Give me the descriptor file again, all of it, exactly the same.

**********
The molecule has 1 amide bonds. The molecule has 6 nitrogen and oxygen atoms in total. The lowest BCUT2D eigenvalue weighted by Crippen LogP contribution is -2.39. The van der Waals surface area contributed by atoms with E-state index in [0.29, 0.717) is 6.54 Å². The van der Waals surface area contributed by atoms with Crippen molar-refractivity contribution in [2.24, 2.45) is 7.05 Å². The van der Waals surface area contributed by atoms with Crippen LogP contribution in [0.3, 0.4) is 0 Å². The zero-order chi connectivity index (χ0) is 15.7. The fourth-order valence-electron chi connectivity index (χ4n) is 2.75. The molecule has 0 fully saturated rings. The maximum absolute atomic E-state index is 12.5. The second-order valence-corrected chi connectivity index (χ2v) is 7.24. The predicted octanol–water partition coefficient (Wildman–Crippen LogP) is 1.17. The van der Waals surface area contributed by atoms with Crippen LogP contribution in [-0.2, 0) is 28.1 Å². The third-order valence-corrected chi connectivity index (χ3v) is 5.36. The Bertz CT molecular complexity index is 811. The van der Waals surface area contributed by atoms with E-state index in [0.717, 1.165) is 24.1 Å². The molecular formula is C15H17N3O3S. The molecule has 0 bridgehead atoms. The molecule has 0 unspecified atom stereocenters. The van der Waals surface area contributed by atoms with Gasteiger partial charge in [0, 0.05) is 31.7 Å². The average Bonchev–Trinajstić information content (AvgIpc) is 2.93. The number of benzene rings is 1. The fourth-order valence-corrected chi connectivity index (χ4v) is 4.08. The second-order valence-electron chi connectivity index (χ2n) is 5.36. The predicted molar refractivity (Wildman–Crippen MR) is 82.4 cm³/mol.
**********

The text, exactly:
The molecule has 1 amide bonds. The molecule has 6 nitrogen and oxygen atoms in total. The lowest BCUT2D eigenvalue weighted by Crippen LogP contribution is -2.39. The van der Waals surface area contributed by atoms with E-state index in [0.29, 0.717) is 6.54 Å². The van der Waals surface area contributed by atoms with Crippen molar-refractivity contribution in [2.24, 2.45) is 7.05 Å². The van der Waals surface area contributed by atoms with Crippen LogP contribution in [0.3, 0.4) is 0 Å². The zero-order chi connectivity index (χ0) is 15.7. The fourth-order valence-electron chi connectivity index (χ4n) is 2.75. The molecule has 0 fully saturated rings. The maximum absolute atomic E-state index is 12.5. The second-order valence-corrected chi connectivity index (χ2v) is 7.24. The predicted octanol–water partition coefficient (Wildman–Crippen LogP) is 1.17. The van der Waals surface area contributed by atoms with Crippen LogP contribution in [-0.2, 0) is 28.1 Å². The third-order valence-corrected chi connectivity index (χ3v) is 5.36. The Bertz CT molecular complexity index is 811. The van der Waals surface area contributed by atoms with E-state index in [0.717, 1.165) is 24.1 Å². The molecular formula is C15H17N3O3S. The molecule has 0 bridgehead atoms. The molecule has 0 unspecified atom stereocenters. The van der Waals surface area contributed by atoms with Gasteiger partial charge in [0, 0.05) is 31.7 Å². The average Bonchev–Trinajstić information content (AvgIpc) is 2.93. The number of benzene rings is 1. The fourth-order valence-corrected chi connectivity index (χ4v) is 4.08. The second-order valence-electron chi connectivity index (χ2n) is 5.36. The predicted molar refractivity (Wildman–Crippen MR) is 82.4 cm³/mol.